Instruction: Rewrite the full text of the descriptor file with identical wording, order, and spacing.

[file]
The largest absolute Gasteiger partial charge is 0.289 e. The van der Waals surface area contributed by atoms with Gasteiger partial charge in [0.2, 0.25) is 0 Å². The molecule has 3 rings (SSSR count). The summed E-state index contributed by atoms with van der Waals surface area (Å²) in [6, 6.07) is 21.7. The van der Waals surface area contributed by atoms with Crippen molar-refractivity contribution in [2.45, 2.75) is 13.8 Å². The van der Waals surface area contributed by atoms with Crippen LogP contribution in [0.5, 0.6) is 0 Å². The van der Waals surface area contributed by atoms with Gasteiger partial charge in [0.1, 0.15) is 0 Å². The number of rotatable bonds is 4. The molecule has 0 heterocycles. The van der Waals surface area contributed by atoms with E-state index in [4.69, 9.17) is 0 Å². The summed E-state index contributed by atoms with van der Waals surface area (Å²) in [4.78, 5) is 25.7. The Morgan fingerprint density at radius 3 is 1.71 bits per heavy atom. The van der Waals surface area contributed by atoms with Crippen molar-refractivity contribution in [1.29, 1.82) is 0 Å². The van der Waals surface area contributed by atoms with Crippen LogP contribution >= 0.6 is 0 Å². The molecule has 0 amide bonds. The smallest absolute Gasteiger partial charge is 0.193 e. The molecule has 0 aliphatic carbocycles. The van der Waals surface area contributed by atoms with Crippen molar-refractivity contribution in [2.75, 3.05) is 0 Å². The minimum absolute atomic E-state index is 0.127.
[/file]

The largest absolute Gasteiger partial charge is 0.289 e. The van der Waals surface area contributed by atoms with Gasteiger partial charge in [0.2, 0.25) is 0 Å². The molecule has 3 rings (SSSR count). The summed E-state index contributed by atoms with van der Waals surface area (Å²) in [6, 6.07) is 21.7. The van der Waals surface area contributed by atoms with Crippen molar-refractivity contribution in [2.45, 2.75) is 13.8 Å². The van der Waals surface area contributed by atoms with Crippen LogP contribution in [0.5, 0.6) is 0 Å². The van der Waals surface area contributed by atoms with Gasteiger partial charge in [0.1, 0.15) is 0 Å². The number of rotatable bonds is 4. The molecule has 0 heterocycles. The van der Waals surface area contributed by atoms with E-state index in [4.69, 9.17) is 0 Å². The summed E-state index contributed by atoms with van der Waals surface area (Å²) in [4.78, 5) is 25.7. The Morgan fingerprint density at radius 3 is 1.71 bits per heavy atom. The van der Waals surface area contributed by atoms with Crippen molar-refractivity contribution in [1.29, 1.82) is 0 Å². The van der Waals surface area contributed by atoms with Crippen LogP contribution >= 0.6 is 0 Å². The molecule has 0 amide bonds. The smallest absolute Gasteiger partial charge is 0.193 e. The molecule has 0 aliphatic carbocycles. The van der Waals surface area contributed by atoms with Crippen molar-refractivity contribution in [2.75, 3.05) is 0 Å². The minimum absolute atomic E-state index is 0.127.